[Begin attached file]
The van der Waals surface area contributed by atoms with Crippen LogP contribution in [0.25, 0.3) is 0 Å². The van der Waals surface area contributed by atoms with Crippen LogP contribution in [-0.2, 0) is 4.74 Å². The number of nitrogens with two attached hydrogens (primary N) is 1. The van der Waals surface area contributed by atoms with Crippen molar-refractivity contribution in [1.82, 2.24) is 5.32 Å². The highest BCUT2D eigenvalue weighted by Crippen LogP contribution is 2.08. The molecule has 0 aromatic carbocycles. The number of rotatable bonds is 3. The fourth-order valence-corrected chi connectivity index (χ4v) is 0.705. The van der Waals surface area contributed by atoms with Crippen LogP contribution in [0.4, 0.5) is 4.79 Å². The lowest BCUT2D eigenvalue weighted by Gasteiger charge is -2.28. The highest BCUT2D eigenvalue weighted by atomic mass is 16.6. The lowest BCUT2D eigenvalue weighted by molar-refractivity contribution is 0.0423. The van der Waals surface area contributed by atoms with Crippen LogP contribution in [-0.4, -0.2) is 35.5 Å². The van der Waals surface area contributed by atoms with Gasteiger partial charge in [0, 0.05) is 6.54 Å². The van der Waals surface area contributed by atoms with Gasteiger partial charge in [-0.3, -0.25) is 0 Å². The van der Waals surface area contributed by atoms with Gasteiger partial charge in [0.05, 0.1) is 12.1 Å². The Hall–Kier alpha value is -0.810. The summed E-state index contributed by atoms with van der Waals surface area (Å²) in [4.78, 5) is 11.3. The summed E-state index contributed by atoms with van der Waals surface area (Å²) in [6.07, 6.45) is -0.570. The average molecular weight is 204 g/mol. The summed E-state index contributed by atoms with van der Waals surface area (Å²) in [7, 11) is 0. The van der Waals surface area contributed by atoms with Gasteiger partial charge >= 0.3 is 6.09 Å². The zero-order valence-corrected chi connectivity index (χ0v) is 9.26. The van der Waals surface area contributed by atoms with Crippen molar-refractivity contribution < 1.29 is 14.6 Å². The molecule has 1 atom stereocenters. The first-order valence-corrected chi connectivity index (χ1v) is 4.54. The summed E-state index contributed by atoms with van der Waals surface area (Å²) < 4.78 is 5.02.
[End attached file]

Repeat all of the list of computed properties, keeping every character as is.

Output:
The van der Waals surface area contributed by atoms with Crippen LogP contribution in [0.25, 0.3) is 0 Å². The van der Waals surface area contributed by atoms with Crippen LogP contribution in [-0.2, 0) is 4.74 Å². The number of nitrogens with two attached hydrogens (primary N) is 1. The van der Waals surface area contributed by atoms with Crippen molar-refractivity contribution in [1.82, 2.24) is 5.32 Å². The highest BCUT2D eigenvalue weighted by Crippen LogP contribution is 2.08. The molecule has 0 aromatic carbocycles. The number of rotatable bonds is 3. The fourth-order valence-corrected chi connectivity index (χ4v) is 0.705. The van der Waals surface area contributed by atoms with Crippen LogP contribution in [0.4, 0.5) is 4.79 Å². The lowest BCUT2D eigenvalue weighted by Gasteiger charge is -2.28. The highest BCUT2D eigenvalue weighted by atomic mass is 16.6. The lowest BCUT2D eigenvalue weighted by molar-refractivity contribution is 0.0423. The van der Waals surface area contributed by atoms with Crippen LogP contribution in [-0.4, -0.2) is 35.5 Å². The van der Waals surface area contributed by atoms with Gasteiger partial charge in [0, 0.05) is 6.54 Å². The van der Waals surface area contributed by atoms with Gasteiger partial charge in [-0.3, -0.25) is 0 Å². The van der Waals surface area contributed by atoms with Gasteiger partial charge in [0.05, 0.1) is 12.1 Å². The Hall–Kier alpha value is -0.810. The summed E-state index contributed by atoms with van der Waals surface area (Å²) in [4.78, 5) is 11.3. The summed E-state index contributed by atoms with van der Waals surface area (Å²) in [6.07, 6.45) is -0.570. The average molecular weight is 204 g/mol. The summed E-state index contributed by atoms with van der Waals surface area (Å²) in [7, 11) is 0. The van der Waals surface area contributed by atoms with Gasteiger partial charge >= 0.3 is 6.09 Å². The zero-order valence-corrected chi connectivity index (χ0v) is 9.26. The van der Waals surface area contributed by atoms with Crippen molar-refractivity contribution < 1.29 is 14.6 Å². The molecule has 1 atom stereocenters. The first-order valence-corrected chi connectivity index (χ1v) is 4.54. The summed E-state index contributed by atoms with van der Waals surface area (Å²) < 4.78 is 5.02.